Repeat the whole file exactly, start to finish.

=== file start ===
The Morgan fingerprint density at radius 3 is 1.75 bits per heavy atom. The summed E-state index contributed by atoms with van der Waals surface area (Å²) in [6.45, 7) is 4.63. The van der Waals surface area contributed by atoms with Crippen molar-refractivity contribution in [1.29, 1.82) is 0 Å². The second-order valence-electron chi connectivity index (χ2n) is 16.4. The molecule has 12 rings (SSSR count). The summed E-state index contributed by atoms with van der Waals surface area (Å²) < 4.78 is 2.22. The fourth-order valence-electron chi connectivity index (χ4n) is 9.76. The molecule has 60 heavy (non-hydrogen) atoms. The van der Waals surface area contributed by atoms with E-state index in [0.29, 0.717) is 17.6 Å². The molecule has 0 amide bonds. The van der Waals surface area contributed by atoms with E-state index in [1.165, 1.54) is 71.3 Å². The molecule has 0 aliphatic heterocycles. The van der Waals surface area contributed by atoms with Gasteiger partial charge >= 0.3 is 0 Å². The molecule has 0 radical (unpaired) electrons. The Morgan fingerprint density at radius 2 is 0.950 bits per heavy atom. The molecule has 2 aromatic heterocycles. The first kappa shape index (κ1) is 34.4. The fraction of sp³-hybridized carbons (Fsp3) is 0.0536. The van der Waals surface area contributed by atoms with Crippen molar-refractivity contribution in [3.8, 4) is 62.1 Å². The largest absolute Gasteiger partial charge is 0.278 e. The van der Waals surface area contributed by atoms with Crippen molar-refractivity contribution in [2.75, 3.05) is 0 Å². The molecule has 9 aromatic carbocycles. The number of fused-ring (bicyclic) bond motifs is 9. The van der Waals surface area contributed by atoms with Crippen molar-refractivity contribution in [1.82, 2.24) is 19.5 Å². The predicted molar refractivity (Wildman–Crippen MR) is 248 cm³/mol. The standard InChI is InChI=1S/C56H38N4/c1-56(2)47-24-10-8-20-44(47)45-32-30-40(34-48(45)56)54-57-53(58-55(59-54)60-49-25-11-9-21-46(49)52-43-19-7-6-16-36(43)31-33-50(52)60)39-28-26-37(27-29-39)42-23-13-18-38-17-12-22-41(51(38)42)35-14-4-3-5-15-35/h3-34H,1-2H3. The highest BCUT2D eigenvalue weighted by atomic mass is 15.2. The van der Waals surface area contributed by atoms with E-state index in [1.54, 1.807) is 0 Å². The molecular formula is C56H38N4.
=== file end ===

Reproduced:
The Morgan fingerprint density at radius 3 is 1.75 bits per heavy atom. The summed E-state index contributed by atoms with van der Waals surface area (Å²) in [6.45, 7) is 4.63. The van der Waals surface area contributed by atoms with Crippen molar-refractivity contribution in [1.29, 1.82) is 0 Å². The second-order valence-electron chi connectivity index (χ2n) is 16.4. The molecule has 12 rings (SSSR count). The summed E-state index contributed by atoms with van der Waals surface area (Å²) < 4.78 is 2.22. The fourth-order valence-electron chi connectivity index (χ4n) is 9.76. The molecule has 60 heavy (non-hydrogen) atoms. The van der Waals surface area contributed by atoms with E-state index in [0.29, 0.717) is 17.6 Å². The molecule has 0 amide bonds. The van der Waals surface area contributed by atoms with E-state index in [1.165, 1.54) is 71.3 Å². The molecule has 0 aliphatic heterocycles. The van der Waals surface area contributed by atoms with Gasteiger partial charge >= 0.3 is 0 Å². The molecule has 0 radical (unpaired) electrons. The Morgan fingerprint density at radius 2 is 0.950 bits per heavy atom. The molecule has 2 aromatic heterocycles. The first kappa shape index (κ1) is 34.4. The fraction of sp³-hybridized carbons (Fsp3) is 0.0536. The van der Waals surface area contributed by atoms with Crippen molar-refractivity contribution in [3.8, 4) is 62.1 Å². The largest absolute Gasteiger partial charge is 0.278 e. The van der Waals surface area contributed by atoms with Crippen molar-refractivity contribution in [2.75, 3.05) is 0 Å². The molecule has 9 aromatic carbocycles. The number of fused-ring (bicyclic) bond motifs is 9. The van der Waals surface area contributed by atoms with Crippen molar-refractivity contribution in [1.82, 2.24) is 19.5 Å². The predicted molar refractivity (Wildman–Crippen MR) is 248 cm³/mol. The standard InChI is InChI=1S/C56H38N4/c1-56(2)47-24-10-8-20-44(47)45-32-30-40(34-48(45)56)54-57-53(58-55(59-54)60-49-25-11-9-21-46(49)52-43-19-7-6-16-36(43)31-33-50(52)60)39-28-26-37(27-29-39)42-23-13-18-38-17-12-22-41(51(38)42)35-14-4-3-5-15-35/h3-34H,1-2H3. The highest BCUT2D eigenvalue weighted by atomic mass is 15.2. The van der Waals surface area contributed by atoms with E-state index in [1.54, 1.807) is 0 Å². The molecular formula is C56H38N4.